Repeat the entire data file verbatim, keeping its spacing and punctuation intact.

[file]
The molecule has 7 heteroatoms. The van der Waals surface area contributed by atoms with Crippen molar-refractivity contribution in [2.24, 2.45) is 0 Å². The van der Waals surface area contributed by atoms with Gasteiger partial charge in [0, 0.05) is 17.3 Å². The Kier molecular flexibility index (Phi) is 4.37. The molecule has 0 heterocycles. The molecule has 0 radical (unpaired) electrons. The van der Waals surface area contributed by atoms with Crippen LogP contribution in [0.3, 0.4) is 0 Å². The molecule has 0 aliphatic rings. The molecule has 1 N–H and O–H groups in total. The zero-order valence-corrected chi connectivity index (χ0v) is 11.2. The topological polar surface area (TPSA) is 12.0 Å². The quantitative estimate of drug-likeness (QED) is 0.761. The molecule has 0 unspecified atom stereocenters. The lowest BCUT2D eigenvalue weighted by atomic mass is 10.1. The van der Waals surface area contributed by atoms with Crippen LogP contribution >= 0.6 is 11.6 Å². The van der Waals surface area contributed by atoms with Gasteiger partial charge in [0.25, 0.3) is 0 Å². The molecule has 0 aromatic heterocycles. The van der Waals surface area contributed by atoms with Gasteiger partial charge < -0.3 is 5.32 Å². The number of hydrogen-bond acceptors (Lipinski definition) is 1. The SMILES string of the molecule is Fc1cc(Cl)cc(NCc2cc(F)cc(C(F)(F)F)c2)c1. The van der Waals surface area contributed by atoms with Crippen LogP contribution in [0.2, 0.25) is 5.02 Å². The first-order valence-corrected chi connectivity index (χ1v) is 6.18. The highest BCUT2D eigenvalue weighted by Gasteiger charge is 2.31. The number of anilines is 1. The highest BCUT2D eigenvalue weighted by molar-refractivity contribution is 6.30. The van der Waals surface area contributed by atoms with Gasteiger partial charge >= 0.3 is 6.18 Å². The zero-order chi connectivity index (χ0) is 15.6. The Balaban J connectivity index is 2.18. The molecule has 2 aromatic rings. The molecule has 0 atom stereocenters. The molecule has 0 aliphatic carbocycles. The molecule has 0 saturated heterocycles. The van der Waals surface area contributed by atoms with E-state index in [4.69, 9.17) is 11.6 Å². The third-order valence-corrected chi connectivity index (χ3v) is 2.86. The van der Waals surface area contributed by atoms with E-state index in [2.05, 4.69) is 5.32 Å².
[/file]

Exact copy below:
The molecule has 7 heteroatoms. The van der Waals surface area contributed by atoms with Crippen molar-refractivity contribution in [2.24, 2.45) is 0 Å². The van der Waals surface area contributed by atoms with Gasteiger partial charge in [0, 0.05) is 17.3 Å². The Kier molecular flexibility index (Phi) is 4.37. The molecule has 0 heterocycles. The molecule has 0 radical (unpaired) electrons. The van der Waals surface area contributed by atoms with Crippen LogP contribution in [0.3, 0.4) is 0 Å². The molecule has 0 aliphatic rings. The molecule has 1 N–H and O–H groups in total. The zero-order valence-corrected chi connectivity index (χ0v) is 11.2. The topological polar surface area (TPSA) is 12.0 Å². The quantitative estimate of drug-likeness (QED) is 0.761. The molecule has 0 unspecified atom stereocenters. The lowest BCUT2D eigenvalue weighted by atomic mass is 10.1. The van der Waals surface area contributed by atoms with Crippen LogP contribution >= 0.6 is 11.6 Å². The van der Waals surface area contributed by atoms with Gasteiger partial charge in [0.25, 0.3) is 0 Å². The molecule has 0 aromatic heterocycles. The van der Waals surface area contributed by atoms with Gasteiger partial charge < -0.3 is 5.32 Å². The number of hydrogen-bond acceptors (Lipinski definition) is 1. The SMILES string of the molecule is Fc1cc(Cl)cc(NCc2cc(F)cc(C(F)(F)F)c2)c1. The van der Waals surface area contributed by atoms with Crippen LogP contribution in [0.2, 0.25) is 5.02 Å². The first-order valence-corrected chi connectivity index (χ1v) is 6.18. The highest BCUT2D eigenvalue weighted by Gasteiger charge is 2.31. The number of anilines is 1. The highest BCUT2D eigenvalue weighted by molar-refractivity contribution is 6.30. The van der Waals surface area contributed by atoms with Gasteiger partial charge >= 0.3 is 6.18 Å². The zero-order chi connectivity index (χ0) is 15.6. The Balaban J connectivity index is 2.18. The molecule has 2 aromatic rings. The molecule has 0 atom stereocenters. The molecule has 0 aliphatic carbocycles. The molecule has 0 saturated heterocycles. The van der Waals surface area contributed by atoms with E-state index in [4.69, 9.17) is 11.6 Å². The third-order valence-corrected chi connectivity index (χ3v) is 2.86. The van der Waals surface area contributed by atoms with E-state index in [2.05, 4.69) is 5.32 Å².